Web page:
We love snorkeling in the Florida Keys. Being stationed at Fort Gordon, GA these days, Lizzy and I are closer to the Keys than the Hawaiian Islands. (But that’s nothing to complain about, right? #firstworldproblems indeed).
- 1 The Florida Keys, Defined and Explained
- 2 10 Great Snorkeling Spots in the Florida Keys
- 2.0.1 Fort Zachary Taylor, Key West
- 2.0.2 Fort Jefferson, Dry Tortugas
- 2.0.3 John Pennekamp Coral Reef State Park, Key Largo
- 2.0.4 Coffins Patch, Key Colony Beach
- 2.0.5 Elliott Key, Biscayne National Park
- 2.0.6 Alligator Reef Lighthouse, Islamorada
- 2.0.7 Sombrero Reef, Marathon
- 2.0.8 Bahia Honda State Park, Big Pine Key
- 2.0.9 Key Largo Dry Rocks, Key Largo
- 2.0.10 Looe Key National Marine Sanctuary, Big Pine Key
- 2.1 Other Notable Facts:
Any discussion about “where is the best snorkeling (or diving) in the Florida Keys” needs to first ensure that the reader understands the geography of the Keys themselves.
This may be a bit of longer content for us, here, so let’s jump in right away.
Did You Know where the word “Key” comes from?
A cay is a naturally occurring low island, either a sandbar or a coral reef. Cay is most often applied to Caribbean islands, the preferred pronunciation is “key” Cay comes from the Spanish word, “cayo”, which means key. Its first use to refer to an island occurred in 1707.
The Florida Keys, Defined and Explained
There are so many Islands in the Keys (over 1000!) that they had to further broken down into 3 different locality groups:
- The Upper Keys
- The Middle Keys
- The Lower Keys
Notable Northern or Upper Keys Interests to Understanding
The very, very northern section of the Upper Keys is south of the city of Miami is Biscayne National Park. Now, here’s where it gets a little confusing to people who don’t really know about the geography. The
FIRST island that begins the Keys, the “uppermost” upper Island is Key Largo. Though there are several small islands between Biscayne National Park and Key Largo, these islands are NOT part of the Keys but a part of the national park itself.
And here is the other snorkeler’s dream fact: 90% of Biscayne National Park is UNDERWATER!! It is chock full of coral reefs, gorgeous water and those small islands. An awesome ecosystem of southern Florida wildlife occur, survive and thrive in the park due to the abundance of shelter, nesting locations, and natural resources of food.
Here is a list of Islands located between within Biscayne National Park and Key Largo
- Elliott Key.
- Reid Key.
- Rubicon Keys.
- Totten Key.
- Rhodes Key.
- Soldier Key.
- Ragged Keys
- Boca Chita Key and Island
- Sands Key.
The most popular of these Keys is Boca Chita Island which is home of the Boca Chita Lighthouse which attracts many visitors and is the most well known of the Biscayne National Park Islands)
Now Let’s Get into the Upper Keys
Closest to Miami are the Upper Keys and within Monroe County. Key Largo is on the northern side of the Keys and a MAJOR tourist attraction. It has the top reputation as having the best and most interesting diving and snorkeling spots of the keys. And why not? This section of the Florida Keys shares a part of Everglades National Park and just a bit south of Key Largo Islamorada, the “fisherman town” of fame.
The Upper Florida Keys
- Key Largo (North Key Largo, Key Largo and Tavernier)
- Tavernier (We’ll give Tavernier its own bullet here but it’s not an actual island. Instead it is an awesome part of Key Largo)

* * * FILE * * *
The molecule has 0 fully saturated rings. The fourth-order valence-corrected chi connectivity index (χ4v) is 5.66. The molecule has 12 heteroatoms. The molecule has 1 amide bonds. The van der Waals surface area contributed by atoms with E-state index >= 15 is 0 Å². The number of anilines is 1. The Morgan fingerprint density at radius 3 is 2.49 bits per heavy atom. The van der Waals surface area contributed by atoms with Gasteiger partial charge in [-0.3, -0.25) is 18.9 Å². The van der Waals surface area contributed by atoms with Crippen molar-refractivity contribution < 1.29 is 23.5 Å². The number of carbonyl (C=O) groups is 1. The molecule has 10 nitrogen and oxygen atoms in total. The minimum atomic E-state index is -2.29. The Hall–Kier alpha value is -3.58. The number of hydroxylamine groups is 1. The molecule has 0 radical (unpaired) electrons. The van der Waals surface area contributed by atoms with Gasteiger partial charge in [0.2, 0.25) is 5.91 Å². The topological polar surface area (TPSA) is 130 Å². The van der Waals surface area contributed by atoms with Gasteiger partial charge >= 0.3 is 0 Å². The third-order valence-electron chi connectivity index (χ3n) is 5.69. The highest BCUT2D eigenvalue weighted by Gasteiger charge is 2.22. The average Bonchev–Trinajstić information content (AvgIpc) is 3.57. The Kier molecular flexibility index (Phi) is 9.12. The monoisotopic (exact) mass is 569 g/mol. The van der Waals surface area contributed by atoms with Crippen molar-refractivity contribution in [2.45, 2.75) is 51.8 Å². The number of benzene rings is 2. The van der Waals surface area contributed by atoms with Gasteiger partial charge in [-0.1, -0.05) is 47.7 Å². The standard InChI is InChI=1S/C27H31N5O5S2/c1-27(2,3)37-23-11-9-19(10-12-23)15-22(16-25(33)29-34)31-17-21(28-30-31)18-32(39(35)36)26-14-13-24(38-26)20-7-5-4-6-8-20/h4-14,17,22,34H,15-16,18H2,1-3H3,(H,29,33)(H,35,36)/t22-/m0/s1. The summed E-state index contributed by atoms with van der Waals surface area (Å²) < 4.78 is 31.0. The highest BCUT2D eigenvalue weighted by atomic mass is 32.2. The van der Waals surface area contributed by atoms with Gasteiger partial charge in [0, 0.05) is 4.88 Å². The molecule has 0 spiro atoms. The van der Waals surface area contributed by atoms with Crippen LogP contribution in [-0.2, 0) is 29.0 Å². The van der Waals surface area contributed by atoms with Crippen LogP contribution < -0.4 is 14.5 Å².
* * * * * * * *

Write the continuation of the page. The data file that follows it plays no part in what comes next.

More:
- Plantation Key.
- Windley Key.
- *Islamorada-The Village of Islands and Sport Fishing Capital of the World. Islamorada has its own group of Islands (that are part of the Keys). They include: Plantation, Lower Matecumbe, as well as Indian and Lightnumvitae Keys)
- Upper Matecumbe Key.
- Lower Matecumbe Key.
Did You Know?
Lightnumvitae Key and Indian Key contain Botanical State Parks and other Historic Sites and form part of the “Triangle of History”. Both are on either side of the Matecumbe Keys and US 1…accessible only boat.
- Ken’s Personal Note: US 1f feels like the longest road in human history at times when driving this route.
- Lizzy’s Personal Note: *eye roll
The Middle Florida Keys
Can you guess where the “middle” Keys are? Yup. They’re in the center section of our 3 categories of Keys. The Middle Keys contain many islands, but most notable are the Marathon Island group and the Pigeon Key which is a historic notable and can been from US 1 while on the dreaded 7 Mile Bridge.
- The Marathon Islands which include Grassy, Crawl, Long Point, Fat Deer, Shelter, Boot, Vaca, and Knight’s Key)
- Pigeon Key
- Craig Key.
- Fiesta Key.
- Long Key.
- Conch Key.
- Duck Key.
- Grassy Key.
- Crawl Key.
- Long Point Key.
- Fat Deer key.
- Shelter Key.
- Vaca Key.
- Boot Key.
- Knight’s Key
The Lower Florida Keys
Aaah, the Lower Keys. Here is where we get nice and exotic with the not only LOTS of Islands over a vast area of the Southernmost point of the United States but also included are the festive locations of Key West. The islands included in the lower Florida Keys include:
- Little Dock Key
- Missouri Key
- Sunshine Key
- Bahia Honda Key (Home of the of the AWESOME Bahia Honda State Park and gorgeous Beaches)
- Spanish Harbor
- Scout Key or Summerland Key
- No Name Key
- Big Pine Key
- Little Torch Key
- Meddle Torch Key
- Big Torch Key.
- Ramrod Key
- Summerland Key
- Knockemdown Key
- Cudjoe Key
- Sugarloaf Key
- Park Key
- Lower Sugarloaf Key
- Saddlebuch Key
- Shark Key
- Geiger Key
- Big Coppitt
- Rockland Key
- Boca Chita Key
- Racoon Key
- Stock Island
- Key West (So much has been written about Key West that we’ll touch on it just a bit in later content)
- Sisgbee Park
- Fleming Key
What Comes After the Lower Florida Keys?
Beyond the southernmost Florida Keys we have outlying Islands that are only accessible by watercraft and sea plane from Key West. These locations include:
- Dry Tortugas which houses, Fort Jefferson, the largest structure of masonry design in the Western Hemisphere. (Part of Dry Tortugas National Park)
- Marquesas Islands
- Sunset Key along with Wisteria Island